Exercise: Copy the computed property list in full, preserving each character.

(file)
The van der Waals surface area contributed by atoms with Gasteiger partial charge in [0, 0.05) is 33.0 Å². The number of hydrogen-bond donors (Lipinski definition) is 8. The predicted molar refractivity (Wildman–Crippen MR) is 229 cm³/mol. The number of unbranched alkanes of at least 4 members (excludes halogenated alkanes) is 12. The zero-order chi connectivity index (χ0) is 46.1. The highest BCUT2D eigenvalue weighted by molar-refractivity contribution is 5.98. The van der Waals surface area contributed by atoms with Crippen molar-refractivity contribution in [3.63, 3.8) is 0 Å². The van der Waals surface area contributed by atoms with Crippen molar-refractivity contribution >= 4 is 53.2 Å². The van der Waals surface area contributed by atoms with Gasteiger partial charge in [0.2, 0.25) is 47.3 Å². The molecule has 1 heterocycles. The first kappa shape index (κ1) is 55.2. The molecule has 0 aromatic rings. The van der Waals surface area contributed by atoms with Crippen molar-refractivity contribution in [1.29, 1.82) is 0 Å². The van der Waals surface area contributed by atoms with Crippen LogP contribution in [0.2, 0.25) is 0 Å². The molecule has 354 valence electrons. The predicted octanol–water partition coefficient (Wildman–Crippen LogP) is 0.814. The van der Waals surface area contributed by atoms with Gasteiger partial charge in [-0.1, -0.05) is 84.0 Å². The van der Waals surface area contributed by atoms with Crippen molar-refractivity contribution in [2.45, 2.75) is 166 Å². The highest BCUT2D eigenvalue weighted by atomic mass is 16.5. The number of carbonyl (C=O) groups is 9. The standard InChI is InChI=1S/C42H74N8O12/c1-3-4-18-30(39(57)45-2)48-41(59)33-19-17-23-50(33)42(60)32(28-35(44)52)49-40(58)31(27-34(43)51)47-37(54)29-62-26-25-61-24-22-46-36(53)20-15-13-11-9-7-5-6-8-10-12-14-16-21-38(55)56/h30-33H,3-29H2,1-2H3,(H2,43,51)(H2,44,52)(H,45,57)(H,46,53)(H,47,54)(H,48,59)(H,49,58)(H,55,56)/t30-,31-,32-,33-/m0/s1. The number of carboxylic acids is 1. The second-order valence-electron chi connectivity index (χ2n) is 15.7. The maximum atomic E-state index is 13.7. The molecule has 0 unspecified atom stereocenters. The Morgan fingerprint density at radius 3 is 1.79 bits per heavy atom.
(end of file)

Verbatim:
The van der Waals surface area contributed by atoms with Gasteiger partial charge in [0, 0.05) is 33.0 Å². The number of hydrogen-bond donors (Lipinski definition) is 8. The predicted molar refractivity (Wildman–Crippen MR) is 229 cm³/mol. The number of unbranched alkanes of at least 4 members (excludes halogenated alkanes) is 12. The zero-order chi connectivity index (χ0) is 46.1. The highest BCUT2D eigenvalue weighted by molar-refractivity contribution is 5.98. The van der Waals surface area contributed by atoms with Crippen molar-refractivity contribution in [3.63, 3.8) is 0 Å². The van der Waals surface area contributed by atoms with Crippen molar-refractivity contribution >= 4 is 53.2 Å². The van der Waals surface area contributed by atoms with Gasteiger partial charge in [0.2, 0.25) is 47.3 Å². The molecule has 1 heterocycles. The first kappa shape index (κ1) is 55.2. The molecule has 0 aromatic rings. The van der Waals surface area contributed by atoms with Crippen molar-refractivity contribution in [1.29, 1.82) is 0 Å². The van der Waals surface area contributed by atoms with Crippen LogP contribution in [0.2, 0.25) is 0 Å². The molecule has 354 valence electrons. The predicted octanol–water partition coefficient (Wildman–Crippen LogP) is 0.814. The van der Waals surface area contributed by atoms with Gasteiger partial charge in [-0.1, -0.05) is 84.0 Å². The van der Waals surface area contributed by atoms with Crippen molar-refractivity contribution in [2.45, 2.75) is 166 Å². The highest BCUT2D eigenvalue weighted by atomic mass is 16.5. The number of carbonyl (C=O) groups is 9. The standard InChI is InChI=1S/C42H74N8O12/c1-3-4-18-30(39(57)45-2)48-41(59)33-19-17-23-50(33)42(60)32(28-35(44)52)49-40(58)31(27-34(43)51)47-37(54)29-62-26-25-61-24-22-46-36(53)20-15-13-11-9-7-5-6-8-10-12-14-16-21-38(55)56/h30-33H,3-29H2,1-2H3,(H2,43,51)(H2,44,52)(H,45,57)(H,46,53)(H,47,54)(H,48,59)(H,49,58)(H,55,56)/t30-,31-,32-,33-/m0/s1. The number of carboxylic acids is 1. The second-order valence-electron chi connectivity index (χ2n) is 15.7. The maximum atomic E-state index is 13.7. The molecule has 0 unspecified atom stereocenters. The Morgan fingerprint density at radius 3 is 1.79 bits per heavy atom.